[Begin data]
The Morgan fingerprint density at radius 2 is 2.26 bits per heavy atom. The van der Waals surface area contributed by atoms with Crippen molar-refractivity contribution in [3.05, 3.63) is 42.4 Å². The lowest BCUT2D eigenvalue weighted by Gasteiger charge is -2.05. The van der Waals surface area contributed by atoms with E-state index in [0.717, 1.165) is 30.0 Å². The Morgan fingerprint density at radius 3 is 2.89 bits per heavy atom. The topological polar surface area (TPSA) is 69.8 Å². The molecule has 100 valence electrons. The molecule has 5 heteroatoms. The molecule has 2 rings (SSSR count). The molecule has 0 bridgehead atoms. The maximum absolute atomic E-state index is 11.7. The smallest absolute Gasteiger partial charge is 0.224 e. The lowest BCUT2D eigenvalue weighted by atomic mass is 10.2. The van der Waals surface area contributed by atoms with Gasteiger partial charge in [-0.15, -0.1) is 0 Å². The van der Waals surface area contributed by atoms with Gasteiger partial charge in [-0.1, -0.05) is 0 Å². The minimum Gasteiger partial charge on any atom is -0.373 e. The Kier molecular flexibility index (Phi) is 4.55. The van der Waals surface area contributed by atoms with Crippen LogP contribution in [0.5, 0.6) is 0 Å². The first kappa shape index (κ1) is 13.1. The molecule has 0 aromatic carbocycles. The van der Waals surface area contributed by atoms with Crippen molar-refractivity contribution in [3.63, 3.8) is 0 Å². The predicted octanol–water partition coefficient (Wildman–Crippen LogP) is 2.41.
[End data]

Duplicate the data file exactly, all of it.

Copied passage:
The Morgan fingerprint density at radius 2 is 2.26 bits per heavy atom. The van der Waals surface area contributed by atoms with Crippen molar-refractivity contribution in [3.05, 3.63) is 42.4 Å². The lowest BCUT2D eigenvalue weighted by Gasteiger charge is -2.05. The van der Waals surface area contributed by atoms with E-state index in [0.717, 1.165) is 30.0 Å². The Morgan fingerprint density at radius 3 is 2.89 bits per heavy atom. The topological polar surface area (TPSA) is 69.8 Å². The molecule has 100 valence electrons. The molecule has 5 heteroatoms. The molecule has 2 rings (SSSR count). The molecule has 0 bridgehead atoms. The maximum absolute atomic E-state index is 11.7. The smallest absolute Gasteiger partial charge is 0.224 e. The lowest BCUT2D eigenvalue weighted by atomic mass is 10.2. The van der Waals surface area contributed by atoms with Gasteiger partial charge in [-0.15, -0.1) is 0 Å². The van der Waals surface area contributed by atoms with Gasteiger partial charge in [-0.1, -0.05) is 0 Å². The minimum Gasteiger partial charge on any atom is -0.373 e. The Kier molecular flexibility index (Phi) is 4.55. The van der Waals surface area contributed by atoms with Crippen LogP contribution in [0.5, 0.6) is 0 Å². The first kappa shape index (κ1) is 13.1. The molecule has 0 aromatic carbocycles. The van der Waals surface area contributed by atoms with Crippen molar-refractivity contribution in [3.63, 3.8) is 0 Å². The predicted octanol–water partition coefficient (Wildman–Crippen LogP) is 2.41.